Depends. Is the Pension stable, fully funded and conservatively managed? Is it safe!
You can compare your pension payout against a commercially available annuity to determine what it would cost to purchase the equivalent today (need to factor in abnormally low interest rates).
The lump sum calculation seems to be defined by the Pension Protection Act of 2006. Looks like to calculate the lump, the yield curve is broken up and the annuity payout discounted.
IRC §417(e) prescribes the interest rate and mortality table that plans must use to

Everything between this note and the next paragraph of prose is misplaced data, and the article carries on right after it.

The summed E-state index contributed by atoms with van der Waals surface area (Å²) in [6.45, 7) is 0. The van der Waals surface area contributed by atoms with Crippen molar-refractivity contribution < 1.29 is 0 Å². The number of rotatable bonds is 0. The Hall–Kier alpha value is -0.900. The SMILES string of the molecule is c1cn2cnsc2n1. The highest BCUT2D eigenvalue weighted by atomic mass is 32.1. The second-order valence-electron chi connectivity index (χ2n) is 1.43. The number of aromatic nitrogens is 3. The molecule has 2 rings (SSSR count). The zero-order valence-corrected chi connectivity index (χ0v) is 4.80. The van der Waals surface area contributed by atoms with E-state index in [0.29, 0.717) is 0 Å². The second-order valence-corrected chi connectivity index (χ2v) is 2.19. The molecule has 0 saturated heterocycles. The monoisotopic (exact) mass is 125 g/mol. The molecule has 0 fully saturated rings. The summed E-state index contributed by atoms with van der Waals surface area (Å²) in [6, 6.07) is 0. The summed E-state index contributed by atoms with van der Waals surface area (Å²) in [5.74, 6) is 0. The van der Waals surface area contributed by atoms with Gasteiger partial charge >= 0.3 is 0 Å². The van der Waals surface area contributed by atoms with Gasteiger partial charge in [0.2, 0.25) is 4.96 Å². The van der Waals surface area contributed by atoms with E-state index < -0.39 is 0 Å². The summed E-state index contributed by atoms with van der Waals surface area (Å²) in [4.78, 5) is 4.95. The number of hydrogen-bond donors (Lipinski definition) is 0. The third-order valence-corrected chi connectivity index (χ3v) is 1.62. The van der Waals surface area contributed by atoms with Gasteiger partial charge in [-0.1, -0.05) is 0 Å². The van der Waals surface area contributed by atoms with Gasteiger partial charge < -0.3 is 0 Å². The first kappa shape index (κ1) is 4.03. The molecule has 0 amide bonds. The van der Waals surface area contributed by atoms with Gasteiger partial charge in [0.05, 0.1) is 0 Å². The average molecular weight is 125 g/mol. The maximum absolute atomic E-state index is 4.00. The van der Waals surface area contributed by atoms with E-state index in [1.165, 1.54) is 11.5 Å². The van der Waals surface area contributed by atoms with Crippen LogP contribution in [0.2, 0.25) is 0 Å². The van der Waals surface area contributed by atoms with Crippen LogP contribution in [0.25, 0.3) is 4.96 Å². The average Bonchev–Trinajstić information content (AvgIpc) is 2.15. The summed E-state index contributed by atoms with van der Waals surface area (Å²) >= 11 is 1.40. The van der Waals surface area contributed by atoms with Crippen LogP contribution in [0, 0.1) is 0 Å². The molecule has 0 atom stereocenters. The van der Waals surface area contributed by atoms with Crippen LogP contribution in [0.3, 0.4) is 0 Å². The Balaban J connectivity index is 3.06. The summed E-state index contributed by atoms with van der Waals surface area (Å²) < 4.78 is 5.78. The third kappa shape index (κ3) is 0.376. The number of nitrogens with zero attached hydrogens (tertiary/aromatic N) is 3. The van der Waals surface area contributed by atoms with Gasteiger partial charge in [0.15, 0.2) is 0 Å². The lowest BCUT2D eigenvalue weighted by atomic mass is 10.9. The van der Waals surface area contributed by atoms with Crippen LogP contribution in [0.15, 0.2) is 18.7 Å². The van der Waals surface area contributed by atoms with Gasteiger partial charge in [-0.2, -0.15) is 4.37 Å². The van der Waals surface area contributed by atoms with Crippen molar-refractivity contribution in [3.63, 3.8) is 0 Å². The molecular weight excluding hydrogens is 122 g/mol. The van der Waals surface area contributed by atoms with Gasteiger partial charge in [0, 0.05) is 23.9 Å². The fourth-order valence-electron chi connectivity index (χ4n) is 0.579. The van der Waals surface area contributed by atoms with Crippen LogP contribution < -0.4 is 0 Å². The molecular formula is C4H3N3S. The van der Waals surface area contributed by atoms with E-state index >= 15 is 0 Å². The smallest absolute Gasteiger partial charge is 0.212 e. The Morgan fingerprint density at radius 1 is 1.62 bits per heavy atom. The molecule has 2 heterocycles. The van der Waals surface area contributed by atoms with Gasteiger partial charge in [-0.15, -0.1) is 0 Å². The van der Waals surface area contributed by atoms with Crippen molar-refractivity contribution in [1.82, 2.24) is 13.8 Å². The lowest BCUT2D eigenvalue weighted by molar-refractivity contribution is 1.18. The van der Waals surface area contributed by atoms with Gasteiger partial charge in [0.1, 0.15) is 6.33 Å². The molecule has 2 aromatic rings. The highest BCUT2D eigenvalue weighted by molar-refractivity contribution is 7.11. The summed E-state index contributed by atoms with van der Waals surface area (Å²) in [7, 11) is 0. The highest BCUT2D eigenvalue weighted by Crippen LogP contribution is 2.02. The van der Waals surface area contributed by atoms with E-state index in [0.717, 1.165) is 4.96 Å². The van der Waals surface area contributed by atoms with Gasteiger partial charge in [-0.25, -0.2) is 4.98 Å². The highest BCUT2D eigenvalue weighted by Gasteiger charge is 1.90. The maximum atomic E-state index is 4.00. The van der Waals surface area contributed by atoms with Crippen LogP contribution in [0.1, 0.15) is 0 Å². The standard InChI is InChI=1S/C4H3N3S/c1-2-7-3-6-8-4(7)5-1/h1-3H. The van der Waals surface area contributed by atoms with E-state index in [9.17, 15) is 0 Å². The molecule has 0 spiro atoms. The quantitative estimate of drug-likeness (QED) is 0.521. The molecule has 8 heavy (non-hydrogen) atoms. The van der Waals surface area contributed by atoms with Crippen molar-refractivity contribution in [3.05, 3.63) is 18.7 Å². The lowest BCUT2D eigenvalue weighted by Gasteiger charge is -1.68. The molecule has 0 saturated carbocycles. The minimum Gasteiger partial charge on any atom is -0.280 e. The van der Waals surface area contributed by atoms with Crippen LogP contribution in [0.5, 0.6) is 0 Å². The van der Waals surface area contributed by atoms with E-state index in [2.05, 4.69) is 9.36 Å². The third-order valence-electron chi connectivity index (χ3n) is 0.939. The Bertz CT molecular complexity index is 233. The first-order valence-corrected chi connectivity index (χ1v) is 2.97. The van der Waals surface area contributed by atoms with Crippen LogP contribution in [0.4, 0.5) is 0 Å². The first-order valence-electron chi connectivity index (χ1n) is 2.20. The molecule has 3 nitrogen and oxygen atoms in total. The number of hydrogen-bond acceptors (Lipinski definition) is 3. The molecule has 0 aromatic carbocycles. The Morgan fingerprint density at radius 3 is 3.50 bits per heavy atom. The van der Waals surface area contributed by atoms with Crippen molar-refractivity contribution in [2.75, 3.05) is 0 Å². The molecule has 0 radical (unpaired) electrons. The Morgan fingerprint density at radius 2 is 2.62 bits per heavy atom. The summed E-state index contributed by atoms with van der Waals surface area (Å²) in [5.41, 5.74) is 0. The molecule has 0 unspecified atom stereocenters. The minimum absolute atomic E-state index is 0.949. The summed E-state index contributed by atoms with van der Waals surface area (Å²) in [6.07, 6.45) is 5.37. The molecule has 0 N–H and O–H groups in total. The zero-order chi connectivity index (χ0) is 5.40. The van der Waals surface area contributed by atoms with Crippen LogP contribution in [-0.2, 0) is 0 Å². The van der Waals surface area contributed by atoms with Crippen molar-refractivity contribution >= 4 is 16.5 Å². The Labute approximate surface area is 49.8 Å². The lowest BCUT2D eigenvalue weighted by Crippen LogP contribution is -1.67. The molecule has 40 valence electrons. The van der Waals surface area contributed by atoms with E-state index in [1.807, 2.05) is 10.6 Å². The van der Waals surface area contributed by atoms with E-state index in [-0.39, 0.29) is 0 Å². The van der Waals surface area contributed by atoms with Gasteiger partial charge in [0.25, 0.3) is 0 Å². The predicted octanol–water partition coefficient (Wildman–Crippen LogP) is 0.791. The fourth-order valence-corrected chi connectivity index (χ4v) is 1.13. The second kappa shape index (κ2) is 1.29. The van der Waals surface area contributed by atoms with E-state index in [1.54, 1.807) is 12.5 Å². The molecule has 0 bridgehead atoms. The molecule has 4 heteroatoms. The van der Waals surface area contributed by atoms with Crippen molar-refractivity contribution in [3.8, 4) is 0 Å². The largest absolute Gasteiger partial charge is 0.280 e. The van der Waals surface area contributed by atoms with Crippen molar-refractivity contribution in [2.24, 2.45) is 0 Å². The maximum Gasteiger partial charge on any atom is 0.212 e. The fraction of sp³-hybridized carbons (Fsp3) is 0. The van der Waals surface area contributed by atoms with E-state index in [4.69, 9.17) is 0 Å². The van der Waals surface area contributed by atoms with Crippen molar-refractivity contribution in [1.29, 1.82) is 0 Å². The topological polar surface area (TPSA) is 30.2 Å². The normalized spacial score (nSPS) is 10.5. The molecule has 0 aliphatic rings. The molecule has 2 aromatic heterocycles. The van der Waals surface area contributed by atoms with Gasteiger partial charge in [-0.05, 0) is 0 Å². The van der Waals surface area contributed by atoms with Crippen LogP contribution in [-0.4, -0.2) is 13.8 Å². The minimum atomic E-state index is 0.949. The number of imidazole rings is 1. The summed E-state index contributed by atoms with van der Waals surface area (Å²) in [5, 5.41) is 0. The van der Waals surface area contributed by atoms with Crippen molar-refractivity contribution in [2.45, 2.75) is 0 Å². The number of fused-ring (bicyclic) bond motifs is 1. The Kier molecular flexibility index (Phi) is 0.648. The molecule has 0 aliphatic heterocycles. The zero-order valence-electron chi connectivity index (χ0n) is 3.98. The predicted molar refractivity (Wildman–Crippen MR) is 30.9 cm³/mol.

determine the minimum present value of an annuity, and thus the minimum value of a
lump-sum distribution that a participant who elects to take a lump sum is entitled to
receive from the plan. Section 302 of the PPA amended IRC §417(e) to replace the
30-year Treasury bond interest rate with a corporate bond interest rate as the rate to be
used in this calculation.2 The PPA requires plans to use interest rates that will be derived
from a three-segment “yield curve” of investment-grade corporate bonds to determine the
minimum lump-sum value of an annuity.
IMO - Assuming one is healthy, the annuity would be my choice to cover longevity risk. But it all comes down to the detail and your options. The analysis is more complex than is apparent. You need to consider mortality, comparable investment returns (with a similar risk profile), etc. You are going to try to predict the future on several complex issues.